8 Dec 2016

1 Comment

Upgrade your TFS administration skills to TFS 2017 today

With the release of Microsoft Team Foundation Server 2017 announced at the Connect(); // 2016 conference in mid-November, organisations are now looking at upgrading to the latest version.

The new version of TFS brings many major benefits to teams including:

  • Package Management
    Create and manage private NuGet feeds.
  • Code Search
    Search all the code across your project collection easily.
  • Agile planning improvements
    new form, following work items, live updates, better notifications, …
  • Git improvements
    Hugely upgraded pull request experience, iterative reviews, squash merge, …
  • Build improvements
    Java build templates, Xamarin build tasks, Docker support, …
  • Release management improvement
    Support for ARM templates, task groups, manual approval task, scheduled releases, …
  • Test improvements
    10X more compact test results storage, lots of manual testing improvements, test reporting and traceability improvements, …

To help TFS administrators upskill their knowledge to help plan, upgrade and configure TFS 2017, we’ve created a brand new course specifically for existing administrators.

Introducing Updating Your TFS Administration Skills for TFS 2017, a 2-day training course for experienced TFS administrators.

At the completion of this course, attendees will be able to:

  • enable new features in TFS 2017 as required
  • plan their migration to the latest version of TFS
  • configure Package Management and set security on feeds
  • install, configure, and optimise the new Code Search feature
  • troubleshoot issues with Code Search
  • understand the latest improvements to Build and Release from an admin perspective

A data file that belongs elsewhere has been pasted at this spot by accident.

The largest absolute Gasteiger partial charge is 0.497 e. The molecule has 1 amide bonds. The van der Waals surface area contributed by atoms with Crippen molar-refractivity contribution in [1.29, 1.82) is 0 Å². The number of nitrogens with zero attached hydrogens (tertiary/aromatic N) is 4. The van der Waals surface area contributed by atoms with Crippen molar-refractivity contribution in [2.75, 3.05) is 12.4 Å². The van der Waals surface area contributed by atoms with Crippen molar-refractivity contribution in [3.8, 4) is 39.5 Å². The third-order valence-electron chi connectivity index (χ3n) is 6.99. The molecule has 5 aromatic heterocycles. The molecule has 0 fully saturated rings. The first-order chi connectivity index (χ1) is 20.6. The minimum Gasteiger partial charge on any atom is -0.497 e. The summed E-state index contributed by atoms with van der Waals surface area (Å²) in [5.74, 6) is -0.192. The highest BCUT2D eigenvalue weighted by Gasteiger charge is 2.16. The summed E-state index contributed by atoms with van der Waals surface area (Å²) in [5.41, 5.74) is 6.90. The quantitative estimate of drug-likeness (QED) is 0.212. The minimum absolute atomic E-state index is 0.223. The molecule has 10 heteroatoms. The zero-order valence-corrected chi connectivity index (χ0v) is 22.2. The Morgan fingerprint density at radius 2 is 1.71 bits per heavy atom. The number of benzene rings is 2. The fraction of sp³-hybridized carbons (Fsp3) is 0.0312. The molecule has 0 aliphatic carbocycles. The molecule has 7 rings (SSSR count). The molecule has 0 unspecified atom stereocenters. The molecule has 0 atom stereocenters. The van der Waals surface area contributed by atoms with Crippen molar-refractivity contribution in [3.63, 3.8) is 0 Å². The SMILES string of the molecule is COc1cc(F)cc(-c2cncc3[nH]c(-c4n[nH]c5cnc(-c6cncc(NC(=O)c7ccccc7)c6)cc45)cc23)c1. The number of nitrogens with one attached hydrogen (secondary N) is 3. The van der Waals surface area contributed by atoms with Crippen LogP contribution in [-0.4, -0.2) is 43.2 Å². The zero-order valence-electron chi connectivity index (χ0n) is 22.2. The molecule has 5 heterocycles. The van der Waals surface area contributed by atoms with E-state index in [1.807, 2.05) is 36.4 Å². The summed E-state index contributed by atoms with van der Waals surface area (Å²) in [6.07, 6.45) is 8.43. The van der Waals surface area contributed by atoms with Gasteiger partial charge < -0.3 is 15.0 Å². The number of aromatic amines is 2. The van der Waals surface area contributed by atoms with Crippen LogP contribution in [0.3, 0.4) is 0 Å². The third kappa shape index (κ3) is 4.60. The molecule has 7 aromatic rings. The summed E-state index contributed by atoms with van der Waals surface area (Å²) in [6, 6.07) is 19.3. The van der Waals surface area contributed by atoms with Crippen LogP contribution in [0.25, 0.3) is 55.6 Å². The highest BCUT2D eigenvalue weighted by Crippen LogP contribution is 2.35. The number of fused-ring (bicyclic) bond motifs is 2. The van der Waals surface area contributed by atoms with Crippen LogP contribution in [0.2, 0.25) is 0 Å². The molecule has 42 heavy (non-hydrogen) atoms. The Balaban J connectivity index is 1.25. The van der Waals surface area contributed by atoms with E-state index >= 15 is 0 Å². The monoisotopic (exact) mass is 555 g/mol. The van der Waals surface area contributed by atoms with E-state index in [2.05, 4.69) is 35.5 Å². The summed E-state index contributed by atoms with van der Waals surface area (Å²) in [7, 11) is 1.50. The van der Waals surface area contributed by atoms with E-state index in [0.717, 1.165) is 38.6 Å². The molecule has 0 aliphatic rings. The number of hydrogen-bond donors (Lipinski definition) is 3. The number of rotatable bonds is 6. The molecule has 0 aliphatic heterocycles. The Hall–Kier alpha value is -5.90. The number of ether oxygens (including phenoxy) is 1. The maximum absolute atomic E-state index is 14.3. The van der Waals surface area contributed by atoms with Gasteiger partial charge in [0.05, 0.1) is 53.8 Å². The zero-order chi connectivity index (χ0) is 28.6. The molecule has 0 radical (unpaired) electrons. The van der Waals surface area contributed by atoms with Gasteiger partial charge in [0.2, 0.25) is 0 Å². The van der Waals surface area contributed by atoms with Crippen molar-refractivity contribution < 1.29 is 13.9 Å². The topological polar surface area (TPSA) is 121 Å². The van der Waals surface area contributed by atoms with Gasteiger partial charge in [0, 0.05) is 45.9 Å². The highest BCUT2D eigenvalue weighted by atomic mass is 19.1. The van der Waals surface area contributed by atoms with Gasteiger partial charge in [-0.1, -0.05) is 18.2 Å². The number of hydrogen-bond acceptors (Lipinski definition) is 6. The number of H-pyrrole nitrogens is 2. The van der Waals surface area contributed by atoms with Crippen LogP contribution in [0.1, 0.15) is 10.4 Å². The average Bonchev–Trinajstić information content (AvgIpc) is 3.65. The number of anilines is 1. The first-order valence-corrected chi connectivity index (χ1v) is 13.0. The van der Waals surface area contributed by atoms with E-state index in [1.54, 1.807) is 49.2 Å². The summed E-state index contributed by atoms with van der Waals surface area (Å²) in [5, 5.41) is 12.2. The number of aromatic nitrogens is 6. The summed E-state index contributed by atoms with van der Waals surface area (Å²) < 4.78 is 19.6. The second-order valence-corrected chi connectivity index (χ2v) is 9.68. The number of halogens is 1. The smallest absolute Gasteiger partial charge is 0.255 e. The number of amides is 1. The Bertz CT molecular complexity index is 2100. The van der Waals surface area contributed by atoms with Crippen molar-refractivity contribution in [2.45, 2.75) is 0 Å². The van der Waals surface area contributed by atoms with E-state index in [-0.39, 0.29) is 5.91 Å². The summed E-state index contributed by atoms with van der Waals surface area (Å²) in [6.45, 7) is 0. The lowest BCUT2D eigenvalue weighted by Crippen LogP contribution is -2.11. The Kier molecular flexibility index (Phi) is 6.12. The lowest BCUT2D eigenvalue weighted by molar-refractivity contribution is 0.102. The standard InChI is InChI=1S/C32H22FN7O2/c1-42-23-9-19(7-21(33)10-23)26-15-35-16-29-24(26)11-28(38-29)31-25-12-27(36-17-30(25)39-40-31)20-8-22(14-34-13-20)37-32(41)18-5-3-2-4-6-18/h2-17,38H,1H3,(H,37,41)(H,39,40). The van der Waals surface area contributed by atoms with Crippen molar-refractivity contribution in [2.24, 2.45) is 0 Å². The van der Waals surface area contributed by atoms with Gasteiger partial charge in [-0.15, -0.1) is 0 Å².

• install extensions from the Visual Studio Marketplace
  • understand how to install internally developed TFS extensions
  • understand the new process template model
  • implement work item customisations
  • understand and configure new permissions

Find out more about this course and review the course outline now. (PDF)

If you’re new to TFS administration, we also have a 4-day “TFS 2017 Configuration and Administration” course featuring comprehensive coverage of all administration tasks.

17 Nov 2016

0 Comments

Presenting at the Microsoft Developer Event 2016 in Sydney

Satya in Sydney

Yesterday, I had the privilege to be one of the presenters at a half-day developer event in Sydney, Australia. The event included an opening keynote by Microsoft CEO, Satya Nadella who spoke about empowering developers to shape the future with an intelligent cloud platform and artificial intelligence.

This was probably the biggest audience I have presented to to-date with over 1,300 developers registered to attend the event.

SydDev01SydDev02 SydDev03

The focus of my presentation was DevOps using Visual Studio Team Services (VSTS) and Team Foundation Server 2017 (TFS). Here are some links to more information on some of the topics I demonstrated.

At the Microsoft Connect(); 2016 conference in New York today, Microsoft announced the immediate availability of TFS 2017. You can find the download links on Brian Harry’s blog post.

17 Nov 2016

0 Comments

Microsoft Virtual Academy–Applying DevOps to your VSTS Extensions

Following the MVP Summit in Redmond last week, I got the opportunity to record a short training video for the great folk at Microsoft Virtual Academy. My presentation was the final part of a 3-part series covering creating VSTS/TFS Extensions.

It was awesome to be able to present beside Donovan Brown, Senior DevOps Program Manager and Willy-Peter Schwaub, Visual Studio ALM Ranger Program Manager. While the video was only a short one, ~30 minutes, we still had a lot of fun recording it.

MVA-AB DBMVA-AB WPS

The videos have not been published yet but I will update this blog post as soon as the links are available.

8 Aug 2016

5 Comments

A Raspberry Pi3 VSTS Build Light-Part 4, some finishing touches

In this fourth and final blog post on the Codify VSTS build light, I’d like to share some finishing touches I have applied to the build light to make it more robust for demonstrations as well as a little more portable.

If you’ve not read my previous posts in this series you can find them here.

A Raspberry Pi3 VSTS Build Light–Part 1, the hardware

A Raspberry Pi3 VSTS Build Light-Part 2, installing Windows 10 IoT Core

A Raspberry Pi3 VSTS Build Light-Part 3, installing the Codify VSTS Build Light software

After completing the first three blog posts and taking the Codify VSTS build light to a few user groups to demonstrate, I realised I need a more durable case as well as a way to plug and unplug the lights and power for travel.